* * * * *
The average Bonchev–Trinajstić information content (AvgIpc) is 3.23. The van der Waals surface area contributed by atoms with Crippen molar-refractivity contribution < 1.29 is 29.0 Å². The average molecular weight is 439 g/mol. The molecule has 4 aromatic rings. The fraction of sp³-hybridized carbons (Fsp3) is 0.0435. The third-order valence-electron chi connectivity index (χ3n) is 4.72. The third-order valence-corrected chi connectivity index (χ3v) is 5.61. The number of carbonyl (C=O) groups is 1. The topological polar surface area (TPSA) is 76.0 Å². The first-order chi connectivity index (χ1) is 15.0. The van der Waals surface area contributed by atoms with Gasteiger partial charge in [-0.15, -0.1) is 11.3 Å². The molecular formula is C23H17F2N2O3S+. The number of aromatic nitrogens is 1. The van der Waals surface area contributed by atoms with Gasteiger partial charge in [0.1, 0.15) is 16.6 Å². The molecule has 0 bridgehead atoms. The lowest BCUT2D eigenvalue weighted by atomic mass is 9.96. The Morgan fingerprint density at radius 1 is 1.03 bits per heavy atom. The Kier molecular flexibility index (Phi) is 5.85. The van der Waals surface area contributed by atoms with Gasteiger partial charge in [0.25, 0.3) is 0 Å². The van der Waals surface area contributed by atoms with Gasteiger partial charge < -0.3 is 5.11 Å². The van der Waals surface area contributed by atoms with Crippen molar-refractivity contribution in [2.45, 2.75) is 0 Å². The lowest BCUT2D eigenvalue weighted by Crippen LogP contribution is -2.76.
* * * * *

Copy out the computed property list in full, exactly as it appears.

The average Bonchev–Trinajstić information content (AvgIpc) is 3.23. The van der Waals surface area contributed by atoms with Crippen molar-refractivity contribution < 1.29 is 29.0 Å². The average molecular weight is 439 g/mol. The molecule has 4 aromatic rings. The fraction of sp³-hybridized carbons (Fsp3) is 0.0435. The third-order valence-electron chi connectivity index (χ3n) is 4.72. The third-order valence-corrected chi connectivity index (χ3v) is 5.61. The number of carbonyl (C=O) groups is 1. The topological polar surface area (TPSA) is 76.0 Å². The first-order chi connectivity index (χ1) is 15.0. The van der Waals surface area contributed by atoms with Gasteiger partial charge in [-0.15, -0.1) is 11.3 Å². The molecular formula is C23H17F2N2O3S+. The number of aromatic nitrogens is 1. The van der Waals surface area contributed by atoms with Gasteiger partial charge in [0.1, 0.15) is 16.6 Å². The molecule has 0 bridgehead atoms. The lowest BCUT2D eigenvalue weighted by atomic mass is 9.96. The Morgan fingerprint density at radius 1 is 1.03 bits per heavy atom. The Kier molecular flexibility index (Phi) is 5.85. The van der Waals surface area contributed by atoms with Gasteiger partial charge in [0.25, 0.3) is 0 Å². The van der Waals surface area contributed by atoms with Gasteiger partial charge < -0.3 is 5.11 Å². The van der Waals surface area contributed by atoms with Crippen molar-refractivity contribution in [2.45, 2.75) is 0 Å². The lowest BCUT2D eigenvalue weighted by Crippen LogP contribution is -2.76.